Friday, March 30, 2012


The odd thing was that I went back to CSDS, after two decades, for a meeting called by Dr Jhoonjoonwala over the hydroelectric dam to be built over the Alaknanda. The World Bank had asked for a meeting with activists resisting the dam. World Bank representatives were quite complacent that the dam was a given, the energy was good, that the affected people would be compensated, that the dam was being built in an uninhabited space (two ravines and water coursing between). Uninhabited was used by Michael Levy just like Zionists spoke about Palestine in the 1950s!
Dr J and the Manushi representative Madhu Kishwar did an about turn, from the other activists, and said “Fine!” if it cannot be avoided, then lets talk compensation in exchange for cleaning the river Ganga. Strangest meeting I’ve been to. I lost, in total seven hours and one thousand rupees on transport, in this Save the Ganga project (one meeting at Gandhi Peace Foundation, and one at CSDS) but what about the villagers, who were introduced by the World Bank to new digital technology which shows the ancient river shifted from its bed, and twinkling with lights rushing to the city to create more energy for bright lights and malls. Their farming has gone for zuk, and I did not ask what the height of the dam would be because it is still hypothetical anyway, given people’s movements in India, which always communicates that it has learnt from the mistakes of the West. The Greens movement always is hopeful that the dialogue between the intellectuals and the local intelligentsia will be marked with a Paolo Freirian optimism, that the coexistence between industry and agriculture does not mean the extinction of the organic. Sitting in a shutup room, boarded up, without fans on, it got really hot for me and as an observer over this seemingly short lived “Save the Ganga Project” I returned to the Delhi of the traffic jams which had held me hostage for one hour and forty five minutes from JNU to Rajpur Road because of the 5.30 office rush hour jam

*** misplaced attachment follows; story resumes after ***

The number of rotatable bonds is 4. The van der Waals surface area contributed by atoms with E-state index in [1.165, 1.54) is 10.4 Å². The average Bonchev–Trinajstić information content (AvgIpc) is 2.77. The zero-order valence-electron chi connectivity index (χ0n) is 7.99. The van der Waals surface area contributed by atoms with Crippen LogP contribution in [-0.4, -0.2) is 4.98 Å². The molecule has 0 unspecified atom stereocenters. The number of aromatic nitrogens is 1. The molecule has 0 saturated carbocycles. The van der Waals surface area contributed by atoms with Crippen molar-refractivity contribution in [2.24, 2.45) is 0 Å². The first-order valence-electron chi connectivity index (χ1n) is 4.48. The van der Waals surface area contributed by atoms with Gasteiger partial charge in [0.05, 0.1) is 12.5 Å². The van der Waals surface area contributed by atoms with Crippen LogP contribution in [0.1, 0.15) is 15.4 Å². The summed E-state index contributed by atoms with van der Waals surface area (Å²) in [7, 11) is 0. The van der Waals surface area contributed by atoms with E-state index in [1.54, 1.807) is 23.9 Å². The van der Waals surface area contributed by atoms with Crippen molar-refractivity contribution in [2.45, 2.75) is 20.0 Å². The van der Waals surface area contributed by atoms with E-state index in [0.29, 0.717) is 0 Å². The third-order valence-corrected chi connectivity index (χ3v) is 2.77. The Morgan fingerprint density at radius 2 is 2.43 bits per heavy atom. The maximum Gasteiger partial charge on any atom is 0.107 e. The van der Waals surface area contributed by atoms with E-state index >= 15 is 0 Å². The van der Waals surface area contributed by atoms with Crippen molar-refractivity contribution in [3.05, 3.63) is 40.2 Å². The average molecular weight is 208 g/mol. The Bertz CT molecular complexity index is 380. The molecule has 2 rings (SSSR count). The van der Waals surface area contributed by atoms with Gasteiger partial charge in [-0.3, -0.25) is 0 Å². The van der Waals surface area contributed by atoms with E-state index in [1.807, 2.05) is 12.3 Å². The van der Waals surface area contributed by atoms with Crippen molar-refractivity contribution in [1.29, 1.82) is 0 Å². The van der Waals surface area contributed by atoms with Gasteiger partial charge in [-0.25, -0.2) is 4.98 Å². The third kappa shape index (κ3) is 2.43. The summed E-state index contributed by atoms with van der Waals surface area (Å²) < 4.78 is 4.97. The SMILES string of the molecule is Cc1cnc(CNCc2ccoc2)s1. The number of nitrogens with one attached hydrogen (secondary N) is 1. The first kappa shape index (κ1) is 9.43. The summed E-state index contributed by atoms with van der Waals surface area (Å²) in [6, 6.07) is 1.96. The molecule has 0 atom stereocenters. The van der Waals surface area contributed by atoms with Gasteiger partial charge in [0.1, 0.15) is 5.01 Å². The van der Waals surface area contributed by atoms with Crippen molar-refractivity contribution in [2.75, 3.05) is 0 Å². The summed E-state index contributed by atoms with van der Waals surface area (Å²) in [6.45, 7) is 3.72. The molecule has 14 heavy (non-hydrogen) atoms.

Monday, March 26, 2012

Refresher Course